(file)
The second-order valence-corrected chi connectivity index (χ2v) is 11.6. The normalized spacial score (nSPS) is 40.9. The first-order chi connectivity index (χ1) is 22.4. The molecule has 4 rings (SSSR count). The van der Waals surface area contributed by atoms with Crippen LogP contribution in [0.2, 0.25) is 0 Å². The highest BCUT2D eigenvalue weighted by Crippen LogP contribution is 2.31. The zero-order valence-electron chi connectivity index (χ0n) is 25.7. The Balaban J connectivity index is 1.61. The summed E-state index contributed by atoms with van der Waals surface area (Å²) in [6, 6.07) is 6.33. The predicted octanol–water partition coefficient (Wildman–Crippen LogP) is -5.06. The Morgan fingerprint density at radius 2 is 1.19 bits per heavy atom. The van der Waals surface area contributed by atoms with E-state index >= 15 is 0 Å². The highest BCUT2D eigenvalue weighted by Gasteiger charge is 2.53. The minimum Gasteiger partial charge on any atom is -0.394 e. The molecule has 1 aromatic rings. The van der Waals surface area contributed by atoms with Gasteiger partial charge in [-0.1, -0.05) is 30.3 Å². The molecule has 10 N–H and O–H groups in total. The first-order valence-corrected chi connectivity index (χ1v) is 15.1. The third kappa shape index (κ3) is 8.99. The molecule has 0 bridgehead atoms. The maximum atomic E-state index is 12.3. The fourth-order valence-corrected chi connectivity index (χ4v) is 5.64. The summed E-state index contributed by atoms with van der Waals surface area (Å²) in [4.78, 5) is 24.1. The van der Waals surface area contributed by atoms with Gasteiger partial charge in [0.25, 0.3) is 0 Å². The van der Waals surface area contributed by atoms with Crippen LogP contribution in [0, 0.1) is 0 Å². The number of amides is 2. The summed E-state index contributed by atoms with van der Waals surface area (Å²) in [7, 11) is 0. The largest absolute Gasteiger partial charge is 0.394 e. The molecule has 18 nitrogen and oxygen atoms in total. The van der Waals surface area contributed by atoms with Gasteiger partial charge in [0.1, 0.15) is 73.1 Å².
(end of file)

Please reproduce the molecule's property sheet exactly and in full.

The second-order valence-corrected chi connectivity index (χ2v) is 11.6. The normalized spacial score (nSPS) is 40.9. The first-order chi connectivity index (χ1) is 22.4. The molecule has 4 rings (SSSR count). The van der Waals surface area contributed by atoms with Crippen LogP contribution in [0.2, 0.25) is 0 Å². The highest BCUT2D eigenvalue weighted by Crippen LogP contribution is 2.31. The zero-order valence-electron chi connectivity index (χ0n) is 25.7. The Balaban J connectivity index is 1.61. The summed E-state index contributed by atoms with van der Waals surface area (Å²) in [6, 6.07) is 6.33. The predicted octanol–water partition coefficient (Wildman–Crippen LogP) is -5.06. The Morgan fingerprint density at radius 2 is 1.19 bits per heavy atom. The van der Waals surface area contributed by atoms with E-state index >= 15 is 0 Å². The highest BCUT2D eigenvalue weighted by Gasteiger charge is 2.53. The minimum Gasteiger partial charge on any atom is -0.394 e. The molecule has 1 aromatic rings. The van der Waals surface area contributed by atoms with Gasteiger partial charge in [-0.1, -0.05) is 30.3 Å². The molecule has 10 N–H and O–H groups in total. The first-order valence-corrected chi connectivity index (χ1v) is 15.1. The third kappa shape index (κ3) is 8.99. The molecule has 0 bridgehead atoms. The maximum atomic E-state index is 12.3. The fourth-order valence-corrected chi connectivity index (χ4v) is 5.64. The summed E-state index contributed by atoms with van der Waals surface area (Å²) in [4.78, 5) is 24.1. The van der Waals surface area contributed by atoms with Gasteiger partial charge in [0.25, 0.3) is 0 Å². The van der Waals surface area contributed by atoms with Crippen LogP contribution in [0, 0.1) is 0 Å². The number of amides is 2. The summed E-state index contributed by atoms with van der Waals surface area (Å²) in [7, 11) is 0. The largest absolute Gasteiger partial charge is 0.394 e. The molecule has 18 nitrogen and oxygen atoms in total. The van der Waals surface area contributed by atoms with Gasteiger partial charge in [0.1, 0.15) is 73.1 Å².